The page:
I was exploring setting a storage size on my containers which led to confusion.
I thought this would be a “one step” process, but it turned out to be more scary than that.
My initial thought was to simply do, this:
lxc config device set mycontainer root size 7GB
Error: Device from profile(s) cannot be modified for individual instance. Override device or modify profile instead
Right, I’ve seen this thing from adding network limits, so I tried:
lxc config device override scptest root size 7GB
Error: No value found in "size"
Hmm, whats going on here? Googled some and found an article that suggested to first “add” the root device (which feels super un-intuitive and very scary and makes little sense to me (since the disk presumably already is there?)
lxc config device add mycontainer root disk pool=lxdhosts path=/
Device root added to mycontainer
… then setting the size:
lxc config device set scptest root size 7GB
Now, my question is why does this process needs to be this two step process, whats the logic behind this?
It feels very not intuitive and even a little bit scary.
Doing “add” then “set” is the same as doing a single “override” command, where it will add a device by copying it from the profile(s) and then modifying it with any of the overridden keys.
But remember you made the same error as before (How to limit network ingress and egress on a running container - #6 by tomp) with the override command and didn’t use “key=value” (and instead used “key value”) for the settings arguments.
When making config changes. Its the resulting config that is applied to the instance, not the specific command run.
What I mean by this is say if you have an instance that has a root disk device with a size of 5GiB coming from its profile(s). Then running “lxc config device add” and using the same settings as the current profile(s) and only changing the size to say 7GiB. So the only effective change to the resulting config is that the root size changed from 5 to 7. So the root disk would just be resized even though you ran an “add” command.
And now, because the root disk is defined in the instance itself rather than its profile(s) it is insulated from any future changes to the root disk made in those profiles as they won’t take effect.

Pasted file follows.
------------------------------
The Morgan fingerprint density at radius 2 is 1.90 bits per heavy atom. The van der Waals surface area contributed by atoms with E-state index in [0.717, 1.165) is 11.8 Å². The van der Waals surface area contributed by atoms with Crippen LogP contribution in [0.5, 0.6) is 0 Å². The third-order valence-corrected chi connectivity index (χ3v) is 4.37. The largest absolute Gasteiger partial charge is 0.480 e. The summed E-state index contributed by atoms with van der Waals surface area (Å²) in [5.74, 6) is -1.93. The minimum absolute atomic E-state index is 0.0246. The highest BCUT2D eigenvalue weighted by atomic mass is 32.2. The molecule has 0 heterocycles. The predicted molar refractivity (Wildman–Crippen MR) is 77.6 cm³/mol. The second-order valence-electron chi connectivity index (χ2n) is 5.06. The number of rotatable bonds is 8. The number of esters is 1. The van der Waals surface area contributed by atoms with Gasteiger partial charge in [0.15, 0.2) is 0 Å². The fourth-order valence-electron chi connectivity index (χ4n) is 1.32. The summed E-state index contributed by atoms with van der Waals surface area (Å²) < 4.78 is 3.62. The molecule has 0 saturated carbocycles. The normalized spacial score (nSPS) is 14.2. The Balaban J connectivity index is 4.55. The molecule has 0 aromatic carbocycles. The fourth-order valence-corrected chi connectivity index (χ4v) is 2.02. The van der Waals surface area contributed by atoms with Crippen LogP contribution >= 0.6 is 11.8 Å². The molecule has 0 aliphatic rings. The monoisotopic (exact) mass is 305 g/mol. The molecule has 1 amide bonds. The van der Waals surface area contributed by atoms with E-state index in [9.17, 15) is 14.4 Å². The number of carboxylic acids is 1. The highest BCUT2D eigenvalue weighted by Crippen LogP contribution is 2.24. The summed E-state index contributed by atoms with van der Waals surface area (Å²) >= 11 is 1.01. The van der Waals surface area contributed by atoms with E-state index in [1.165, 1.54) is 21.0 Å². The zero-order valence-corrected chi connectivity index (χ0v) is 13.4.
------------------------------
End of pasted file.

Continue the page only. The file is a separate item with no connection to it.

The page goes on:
Equally doing “lxc config device remove” on that imaginary instance root device wouldn’t result in the instance having no root disk, but rather the current profile(s) root disk settings would then take effect again (shrinking the size back to 5GiB).
The resulting config is what is shown by “lxc config show --expanded”
The device add, set, unset, override and remove commands are really just conveniences for manually doing “lxc config edit”.
From the docs:
Profiles store a set of configuration options. They can contain instance options, devices and device options.
You can apply any number of profiles to an instance. They are applied in the order they are specified, so the last profile to specify a specific key takes precedence. However, instance-specific configuration always overrides the configuration coming from the profiles.
Every device entry is identified by a name unique to the instance.
Devices from profiles are applied to the instance in the order in which the profiles are assigned to the instance. Devices defined directly in the instance configuration are applied last. At each stage, if a device with the same name already exists from an earlier stage, the whole device entry is overridden by the latest definition.
So I think of the config as layers, with profiles being applied in order first and then the instance config last. At each stage selective devices can override devices from previous layers.
Does that make sense?
In LXD 5.8 you can now do a device override directly at instance create time too, e.g:
lxc launch images:ubuntu/jammy c1 -d root,size=7GiB